11.23.2011
By Terry Flanagan

Shopping for Support

Fund entrepreneurs desire big-time IT services without the hefty price tag.

As traders at bulge-bracket firms continue to head out the door to start their own hedge funds, they are demanding IT support that’s on a par with what they received at their former firms, albeit at a much lower price tag.

That’s creating a premium on IT providers that can combine tech savvy with financial smarts.

“We need to understand their business model, as well as their risk tolerance,”  Michael Madigan, client services director at Chelsea Technologies, told Markets Media.  “Most of these guys come from prop desks at banks, and are used to having a big IT support organization.”

The Volcker rule, issued by federal banking regulators and the SEC, prohibits banking entities from engaging in prop trading, i.e., in trading for their own account. That has produced an exodus of talent from the large banks that’s looking to set up shop for themselves.

“They want to be able to leverage their proprietary trading models by deploying name-brand technology, high availability and disaster recovery, on a shoestring budget,” Madigan said.

“Someone looking to launch a fund will call us in to translate their business requirements into technical specifications,” said Madigan. “Clients also have specialized projects such as e-mail upgrades, integration of new apps, or a CRM [customer relationship management] solution.”

Chelsea Technologies’ client base is comprised mainly of hedge funds, banking institutions and private equity firms..  In addition to having a large presence in the financial industry, Chelsea Technologies has clients that consist of media corporations and aeronautical businesses.

“On the surface, IT support is no different for financial services than for any other industry,” Madigan said. “What makes us unique is that we understand and have knowledge of high availability and low latency, which are critical in capital markets. We understand the demands and the lingo of our clients.”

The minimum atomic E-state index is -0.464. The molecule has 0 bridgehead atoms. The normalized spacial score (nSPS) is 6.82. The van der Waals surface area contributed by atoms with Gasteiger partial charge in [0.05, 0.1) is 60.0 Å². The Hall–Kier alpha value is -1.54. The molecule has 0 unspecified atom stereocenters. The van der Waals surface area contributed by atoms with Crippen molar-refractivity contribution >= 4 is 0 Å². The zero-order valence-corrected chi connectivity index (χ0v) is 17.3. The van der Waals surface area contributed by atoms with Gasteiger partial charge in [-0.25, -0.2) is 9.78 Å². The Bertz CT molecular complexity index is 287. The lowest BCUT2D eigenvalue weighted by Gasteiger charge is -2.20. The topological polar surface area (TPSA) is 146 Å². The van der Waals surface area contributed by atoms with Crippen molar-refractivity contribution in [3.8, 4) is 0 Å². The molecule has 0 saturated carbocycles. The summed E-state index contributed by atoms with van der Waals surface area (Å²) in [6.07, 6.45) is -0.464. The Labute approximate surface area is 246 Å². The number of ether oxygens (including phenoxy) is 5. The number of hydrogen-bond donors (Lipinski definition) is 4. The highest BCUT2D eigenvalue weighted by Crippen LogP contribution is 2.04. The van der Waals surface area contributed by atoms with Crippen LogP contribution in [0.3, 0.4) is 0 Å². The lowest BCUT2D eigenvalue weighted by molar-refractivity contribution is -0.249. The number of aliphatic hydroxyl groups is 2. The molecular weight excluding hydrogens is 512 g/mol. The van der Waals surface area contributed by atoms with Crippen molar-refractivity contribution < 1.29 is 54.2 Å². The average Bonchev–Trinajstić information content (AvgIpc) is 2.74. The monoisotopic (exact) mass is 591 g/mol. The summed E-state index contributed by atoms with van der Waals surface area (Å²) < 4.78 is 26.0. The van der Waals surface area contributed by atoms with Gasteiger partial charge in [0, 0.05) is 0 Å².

Servicing capital markets firms also requires understanding of compliance and regulatory requirements around business continuity, archiving and disaster recovery.

“Message archiving is very host and has been for awhile,” said Madigan. “Business continuity, and the need for replicating data offsite and available at a moment’s notice has become apparent in the last two years.”

Social media is another hot button technology issue, both from a compliance standpoint and as a trading strategy in its own right.

“We launched a fund in August whose platform is purely social media,” said Madigan. “The technology will crawl social media engines for information used to inform trading decisions.”

One example of a social media conundrum would be if a blog post regarding an impending initial public offering includes material, non-public information. In this case, the investment bank underwriting the IPO could be held responsible.

“Lots of funds that are worried about what employees are putting out on social media sites,” said Madigan. “We utilize inexpensive solutions to archive all social media content, and some of our clients are blocking all access to major social media sites.”

Through an alliance with PTS Consulting Group, an international IT consultancy and project management company; Chelsea Technologies, is providing q global, one-stop solution for technology consulting and managed services.

The partnership addresses growing demand in the financial industry for a global solution for managed IT and consultancy service. Strategically, the deal marks a milestone in the delivery of a global 24x7x365 support model to financial clients with offices in multiple international locations, the companies said.

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